Barge cruising adventure through France

National

More and more folks are turning to cruising as a way to see the world but cruising isn’t just about big, fancy ships. Travel enthusiast Dana Rebmann shares her barge cruising adventure through France.

Dana says barge cruising is an idea that’s not very well-known with American travelers. Popular in France, it’s somewhat similar to a river cruise.

Dana was sailing with CroisiEurope, and her barge, the Raymonde, had just 11 cabins, with a maximum of 22 people and six crew members. For folks that have never even considered cruising because they don’t like the idea of crowds, barge cruises can be a game changer.

Instead of cruising main river routes, barges typically glide along quieter canals – it’s kind of like taking the back roads to avoid the busy freeway. It also means you move slower, a lot slower.

Top speed aboard the Raymonde is about 5 miles per hour. If you’re a brisk walker, you could give the barge a decent race.

Many of the towns and villages you visit along the way, like Reims (rance (like France) – or rhymes as some say it) tend not to be big-ticket locales that attract big crowds, but that can make them even more fun to explore.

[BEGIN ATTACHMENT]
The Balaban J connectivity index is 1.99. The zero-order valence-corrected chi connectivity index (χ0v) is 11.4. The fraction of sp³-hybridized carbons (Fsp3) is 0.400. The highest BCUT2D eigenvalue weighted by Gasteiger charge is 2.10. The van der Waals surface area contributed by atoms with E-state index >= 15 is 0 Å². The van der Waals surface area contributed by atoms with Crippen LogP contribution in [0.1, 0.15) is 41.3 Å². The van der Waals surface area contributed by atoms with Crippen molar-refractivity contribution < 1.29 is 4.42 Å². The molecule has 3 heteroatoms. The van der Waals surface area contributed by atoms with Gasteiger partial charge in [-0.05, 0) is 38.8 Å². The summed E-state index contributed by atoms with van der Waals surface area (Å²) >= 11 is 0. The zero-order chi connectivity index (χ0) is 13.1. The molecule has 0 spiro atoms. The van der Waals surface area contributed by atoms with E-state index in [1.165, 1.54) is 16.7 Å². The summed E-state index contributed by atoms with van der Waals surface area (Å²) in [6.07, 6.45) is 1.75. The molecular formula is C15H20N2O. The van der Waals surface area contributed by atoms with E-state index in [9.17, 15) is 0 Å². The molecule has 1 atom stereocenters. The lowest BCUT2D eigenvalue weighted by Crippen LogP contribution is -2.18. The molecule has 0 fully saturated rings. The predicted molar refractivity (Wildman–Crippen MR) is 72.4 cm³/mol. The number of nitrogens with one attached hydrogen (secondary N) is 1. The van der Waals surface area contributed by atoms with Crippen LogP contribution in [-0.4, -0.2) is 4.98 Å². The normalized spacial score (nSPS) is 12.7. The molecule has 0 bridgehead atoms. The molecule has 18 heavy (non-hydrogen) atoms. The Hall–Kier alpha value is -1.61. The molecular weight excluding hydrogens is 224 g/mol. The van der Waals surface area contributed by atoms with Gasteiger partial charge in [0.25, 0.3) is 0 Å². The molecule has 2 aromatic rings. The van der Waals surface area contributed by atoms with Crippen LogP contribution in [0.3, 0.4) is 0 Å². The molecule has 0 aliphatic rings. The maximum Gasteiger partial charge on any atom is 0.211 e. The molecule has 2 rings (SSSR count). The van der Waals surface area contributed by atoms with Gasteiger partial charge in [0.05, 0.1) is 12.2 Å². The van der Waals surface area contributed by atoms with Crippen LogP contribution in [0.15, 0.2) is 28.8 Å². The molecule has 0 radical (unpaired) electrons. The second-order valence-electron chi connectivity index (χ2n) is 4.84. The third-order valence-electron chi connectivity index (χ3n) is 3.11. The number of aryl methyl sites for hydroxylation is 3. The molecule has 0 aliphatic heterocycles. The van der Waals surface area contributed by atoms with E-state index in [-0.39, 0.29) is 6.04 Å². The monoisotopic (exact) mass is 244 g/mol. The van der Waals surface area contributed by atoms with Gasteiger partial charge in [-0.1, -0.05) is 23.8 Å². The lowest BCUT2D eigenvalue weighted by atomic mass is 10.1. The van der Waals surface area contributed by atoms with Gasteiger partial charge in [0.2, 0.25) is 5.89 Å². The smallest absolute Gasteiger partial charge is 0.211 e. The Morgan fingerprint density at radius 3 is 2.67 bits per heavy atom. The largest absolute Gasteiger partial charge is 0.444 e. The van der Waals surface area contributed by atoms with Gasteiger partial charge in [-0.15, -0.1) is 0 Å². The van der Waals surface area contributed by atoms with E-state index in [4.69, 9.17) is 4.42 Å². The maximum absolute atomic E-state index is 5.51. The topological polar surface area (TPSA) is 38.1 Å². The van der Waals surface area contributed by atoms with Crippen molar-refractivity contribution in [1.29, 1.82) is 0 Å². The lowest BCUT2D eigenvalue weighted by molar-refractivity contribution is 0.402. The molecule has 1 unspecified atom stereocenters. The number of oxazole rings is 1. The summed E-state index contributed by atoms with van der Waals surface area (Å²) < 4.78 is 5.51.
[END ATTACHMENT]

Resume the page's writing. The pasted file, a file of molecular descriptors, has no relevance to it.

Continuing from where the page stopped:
And it’s ideal if you’ve already been to big cities the likes of Paris.

In Reims, the Cathedral of Notre-Dame is similar to the one in Paris. It’s about 50 years younger, but with 23-hundred statues it’s said to be the most decorated cathedral in France.

Stained glass windows seem to be at every turn. One section of windows feature Dom Pérignon and offers step by step instructions on how to make champagne. But if you really want to learn about those famous bubbles, the hands-on approach is typically the most enjoyable.

The Marne canal meanders through the French countryside credited with giving the world champagne. Much like wine tasting in the North Bay, here it’s all about visiting champagne houses and gaining understanding by tasting.

Dana found that as her barge got closer and closer to Paris, the scenery changes. The canal narrows, more houses appear, apartment buildings, and more activity. It’s not the countryside as much as it is the suburbs, but it’s still charming.

Five days of cruising took Dana 113 miles to Paris. (If you were to make the trip in a car it would take you just a couple hours.)

When you reach the City of Lights, the barge transitions onto the Seine River and the many landmarks of Paris put on an impressive grand finale to the cruise.

The barge tied up about a 10-minute walk from the Eiffel Tower, so exploring was easy. Fares start at $3218, including excursions, food and drink.

For more about Dana’s adventures and writing, follow her on Instagram @danarebmann and Twitter @drebmann. You can also visit her website.

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